Motion Blurs in Photography: How Much is Too Much?

…or how little is too little.  Quite a subjective topic, and of course there are no laws in the arts while “rules” are merely guides.  Having done a lot of nature photography in the past seven-odd years, I generally find that my first impression when proofing my own photos is what appeals most to me aesthetically even in the long run.  Do viewers and peers share my visual preferences?  I’m not sure.  Please do feel free to tell me how you feel about these photos in my comments section.

Today’s subject material ended up being the common Pokeweed plant.  I haven’t done many abstract closeup photos before, so I tried some different camera motions to try to coincide with the shape of the berries and stem.  All photos taken with the Tamron SP 90mm VC F/2.8 1:1 Macro Lens and the Canon EOS 60D, handheld.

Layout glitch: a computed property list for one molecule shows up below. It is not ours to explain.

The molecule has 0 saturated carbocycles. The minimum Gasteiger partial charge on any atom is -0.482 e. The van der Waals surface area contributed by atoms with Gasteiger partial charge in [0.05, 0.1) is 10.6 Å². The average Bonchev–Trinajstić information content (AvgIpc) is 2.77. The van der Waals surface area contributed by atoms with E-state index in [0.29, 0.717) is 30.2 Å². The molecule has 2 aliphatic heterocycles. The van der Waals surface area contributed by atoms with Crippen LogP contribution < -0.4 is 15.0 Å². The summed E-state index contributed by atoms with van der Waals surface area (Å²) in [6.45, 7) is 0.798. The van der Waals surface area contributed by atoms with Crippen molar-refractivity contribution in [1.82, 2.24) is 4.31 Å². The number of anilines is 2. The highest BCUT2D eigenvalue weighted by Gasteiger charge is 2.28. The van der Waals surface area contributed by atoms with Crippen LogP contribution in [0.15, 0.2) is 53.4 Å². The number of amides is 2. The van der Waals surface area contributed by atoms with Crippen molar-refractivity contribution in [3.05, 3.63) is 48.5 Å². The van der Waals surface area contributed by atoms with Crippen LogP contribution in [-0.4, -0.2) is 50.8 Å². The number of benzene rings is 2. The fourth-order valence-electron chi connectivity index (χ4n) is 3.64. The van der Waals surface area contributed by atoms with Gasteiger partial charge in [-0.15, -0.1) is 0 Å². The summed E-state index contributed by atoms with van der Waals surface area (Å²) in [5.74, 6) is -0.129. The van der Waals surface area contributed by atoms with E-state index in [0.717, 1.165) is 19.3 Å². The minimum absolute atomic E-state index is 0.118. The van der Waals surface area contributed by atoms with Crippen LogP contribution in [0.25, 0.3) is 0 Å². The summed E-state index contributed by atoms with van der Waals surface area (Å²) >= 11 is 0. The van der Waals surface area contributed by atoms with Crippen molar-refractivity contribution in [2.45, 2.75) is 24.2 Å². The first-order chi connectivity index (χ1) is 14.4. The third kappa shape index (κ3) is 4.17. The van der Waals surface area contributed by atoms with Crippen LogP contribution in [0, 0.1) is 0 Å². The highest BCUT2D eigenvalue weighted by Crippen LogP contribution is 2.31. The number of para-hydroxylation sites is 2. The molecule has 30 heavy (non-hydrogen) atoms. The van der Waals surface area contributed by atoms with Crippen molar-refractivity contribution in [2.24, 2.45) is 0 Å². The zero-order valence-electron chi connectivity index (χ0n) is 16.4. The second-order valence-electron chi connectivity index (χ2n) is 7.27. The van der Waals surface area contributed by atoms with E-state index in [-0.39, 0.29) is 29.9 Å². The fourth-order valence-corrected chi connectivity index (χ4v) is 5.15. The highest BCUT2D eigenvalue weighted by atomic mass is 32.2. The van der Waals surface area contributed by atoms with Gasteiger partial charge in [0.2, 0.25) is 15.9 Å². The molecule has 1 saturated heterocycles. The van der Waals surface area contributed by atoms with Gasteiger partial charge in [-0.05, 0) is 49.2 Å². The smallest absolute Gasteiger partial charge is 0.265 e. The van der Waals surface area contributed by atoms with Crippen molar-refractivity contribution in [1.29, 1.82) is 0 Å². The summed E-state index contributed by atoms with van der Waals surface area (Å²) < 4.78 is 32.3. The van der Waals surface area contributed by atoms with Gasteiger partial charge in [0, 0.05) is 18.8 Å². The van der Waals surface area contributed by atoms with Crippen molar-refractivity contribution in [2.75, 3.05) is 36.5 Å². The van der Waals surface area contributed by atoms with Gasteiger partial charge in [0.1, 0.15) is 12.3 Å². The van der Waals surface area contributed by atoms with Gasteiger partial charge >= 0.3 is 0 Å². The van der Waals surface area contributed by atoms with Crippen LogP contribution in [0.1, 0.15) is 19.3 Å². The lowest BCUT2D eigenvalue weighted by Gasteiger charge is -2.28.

#1 – My finalized photo:

NJ Fine Art Abstract Photo

Optimized image with intentional camera movement, ICM.

Settings for above photo: 1/5th F/11 ISO 100.  A slight circular motion of the camera was made.

#2 A split screen comparison of the SOOC shot versus my end product:

photoshop comparison

Lower left is the straight out of camera shot, upper right is what I deemed to have a good amount of contrast for web viewing.

#3 An outtake, not enough motion makes this look sloppy to me

Phytolacca americana

A slow hand movement has rendered a fair amount of sharpness on the subject but still left faint signs of blur.

Above photo settings: 1/5th F/11 ISO 100.  Camera was moved in a slow fashion.

#4 Another outtake.  To me, the subject is unidentifiable and this photo lacks a sense of order:

very blurry view of foliage

Created with a very fast downward motion of the camera as the shutter was closing.

Above photo settings: 1/5th F/11 ISO 100.  Camera was moved in a very quick fashion.

Which do you think looks best?

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2 thoughts on “Motion Blurs in Photography: How Much is Too Much?

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